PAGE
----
B y J a n a R i v e r a
A FEW WEEKS AGO, Robert Alpaugh took everyone by surprise by announcing his resignation as managing director of Arizona Theatre Company at the end of the season. And no one seems to be able to answer the big question: why? Not even Robert Alpaugh.
"Just looking for new challenges, new opportunities," Alpaugh said. "Nothing really."
That's it? Where will you go? What will you do?
"Don't know yet."
What's the real story? Unreliable sources rumored an artistic power struggle between Alpaugh and ATC artistic director David Ira Goldstein, but when I tried to get the dirt from one on the other, they offered nothing but diplomatic praise.
"I was surprised and disappointed," said Goldstein about Alpaugh's plans to leave. "I wish him the best."
Alpaugh joined ATC in 1989 and guided the company from "fiscal chaos into as much fiscal stability as a non-profit regional theatre can enjoy." About $500,000 in debt has been retired, and Alpaugh estimates the company will enjoy $1 million in working capital by 1997, helped by his efforts to attain an $800,000 award from the National Arts Stabilization Fund.
Over the six years that Alpaugh has been at the financial helm, he reports a 25 percent increase in the budget in addition to the debt retirement. By implementing an aggressive marketing approach, he's also managed to increase revenue from the Phoenix market by 62 percent over the last five years.
But in addition to setting fiscal policy at ATC, Alpaugh has consistently dabbled in the artistic process. Prior to Goldstein's arrival in 1992, Alpaugh was acting artistic director for the 1991-'92 season. Since then, Alpaugh says, his artistic input has varied "depending on how passionate I may be about certain projects that I think ought to be included."
But Goldstein says he often conspired with Alpaugh, drawing on his history in the theatre and background as an artist.
"We worked hand-in-hand," Goldstein said. "We talked almost daily about plays and about putting together the season. By necessity the process has to be collaborative, and I'd like to think we did that pretty well."
Alpaugh's artistic contributions have been a driving force behind ATC's new play development. Shortly after joining the company, he created ATC's Genesis: New Play Reading Series devoted to the development of two or three new plays each year through readings and audience discussions.
Due to Alpaugh's commitment to new work, at least one new play each year receives its world premiere on ATC's stage through the new play/guest artist project he started in 1991.
"It's my sense that the company is going to stay committed to the development of new work and continue to find a role there so we are producing literature for the market," Alpaugh said.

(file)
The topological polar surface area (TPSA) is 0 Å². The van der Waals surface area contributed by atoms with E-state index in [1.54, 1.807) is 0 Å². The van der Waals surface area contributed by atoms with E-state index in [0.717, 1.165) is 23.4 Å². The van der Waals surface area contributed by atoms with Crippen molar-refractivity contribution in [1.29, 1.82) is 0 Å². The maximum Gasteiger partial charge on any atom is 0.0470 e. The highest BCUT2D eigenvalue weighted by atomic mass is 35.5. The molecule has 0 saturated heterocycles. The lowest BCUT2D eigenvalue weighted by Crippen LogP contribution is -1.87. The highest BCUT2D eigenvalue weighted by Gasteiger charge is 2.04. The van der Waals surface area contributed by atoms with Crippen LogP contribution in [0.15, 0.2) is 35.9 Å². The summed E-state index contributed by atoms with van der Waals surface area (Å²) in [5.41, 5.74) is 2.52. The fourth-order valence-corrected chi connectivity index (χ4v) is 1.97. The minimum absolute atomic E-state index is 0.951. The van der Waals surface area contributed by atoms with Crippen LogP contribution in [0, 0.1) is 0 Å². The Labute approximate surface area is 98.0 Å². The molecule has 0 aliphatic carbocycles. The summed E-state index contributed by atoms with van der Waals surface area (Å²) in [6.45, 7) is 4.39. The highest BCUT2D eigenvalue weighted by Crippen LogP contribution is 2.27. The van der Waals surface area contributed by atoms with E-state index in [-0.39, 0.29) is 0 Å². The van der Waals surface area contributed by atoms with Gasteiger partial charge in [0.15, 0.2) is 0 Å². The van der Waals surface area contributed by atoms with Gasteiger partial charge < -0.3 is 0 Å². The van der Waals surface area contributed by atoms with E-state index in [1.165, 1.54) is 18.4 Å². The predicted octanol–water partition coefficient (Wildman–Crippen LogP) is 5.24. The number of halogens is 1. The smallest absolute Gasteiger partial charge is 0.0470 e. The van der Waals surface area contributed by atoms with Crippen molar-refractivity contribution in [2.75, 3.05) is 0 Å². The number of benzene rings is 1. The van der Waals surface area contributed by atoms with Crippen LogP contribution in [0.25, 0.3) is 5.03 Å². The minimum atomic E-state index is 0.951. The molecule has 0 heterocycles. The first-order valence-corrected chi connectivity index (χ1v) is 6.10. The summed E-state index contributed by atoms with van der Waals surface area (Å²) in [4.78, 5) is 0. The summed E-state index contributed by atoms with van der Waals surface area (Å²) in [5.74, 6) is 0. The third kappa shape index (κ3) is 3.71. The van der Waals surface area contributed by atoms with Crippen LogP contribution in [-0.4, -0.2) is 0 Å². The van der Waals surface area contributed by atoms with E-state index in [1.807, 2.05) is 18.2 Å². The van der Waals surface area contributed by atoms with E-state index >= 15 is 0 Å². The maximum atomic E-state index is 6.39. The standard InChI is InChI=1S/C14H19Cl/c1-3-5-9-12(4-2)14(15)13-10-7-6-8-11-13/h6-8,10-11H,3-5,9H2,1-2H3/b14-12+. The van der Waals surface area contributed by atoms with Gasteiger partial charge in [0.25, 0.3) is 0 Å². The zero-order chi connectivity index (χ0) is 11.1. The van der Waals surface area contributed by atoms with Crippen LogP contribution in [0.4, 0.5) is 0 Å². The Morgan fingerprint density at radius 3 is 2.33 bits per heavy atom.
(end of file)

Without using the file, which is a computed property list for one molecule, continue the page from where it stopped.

But what kind of literature should be produced for what market is a question that haunts ATC's leaders daily.
"It is a constant balancing act," Goldstein said. "We have a very broad audience because we are not a.k.a. We are not trying to be all things to all people, but we are trying to be a meeting ground where a lot of different people can come together."
As Alpaugh departs, however, we may see ATC move quickly in another direction. Although Goldstein says The Old Matador and Dracula, the two new plays done by ATC this season, were successful in bringing a more culturally diverse and younger audience to ATC (something badly needed, particularly in the Tucson market), he's drawn to the classics.
"Given that we are the theatre company with the most resources, it's incumbent upon us to take on more classic plays," Goldstein said. "That's really the touchstone of the dramatic literature, and I think the other things hang on that."
Goldstein promises to make the classics the touchstone of ATC, but keep the balance with new works.
"The eclectic nature of what we do can be confusing to our audience," Goldstein said. "If you don't have the great works of literature to reverberate off, it tends to seem more of a mixed bag."
Goldstein insists that doing the classics doesn't mean doing the same old thing. To stay successful, he says, they have to do work that is surprising in some way--a reflection of the world that offers audiences something they cannot get from movies.
From the marketing end, ATC intends to make theatre more readily available through flexible subscriber plans and affordable student rush tickets and half-price, last-minute buys.
"I think it's so important for us to get new audiences," Goldstein said.
Dracula drew people to the theatre who had obviously never been there before. And The Convict's Return, a one-man performance art piece, also signified a departure from the ATC norm. It was a welcome and successful departure, but whether it was a box office success remains to be seen.
At any rate, ATC's chieftains took some risks this year, and for that alone they ought to be applauded. If ATC is to be or not to be our resident classical theatre company, let's hope they venture out a little further on that proverbial limb and bring us new and refreshing theatre...even if the play is 400 years old.
Leading man: During his six-year stint as managing director, Robert Alpaugh's financial prowess and artistic collaboration earned increased revenues and attendence for ATC.
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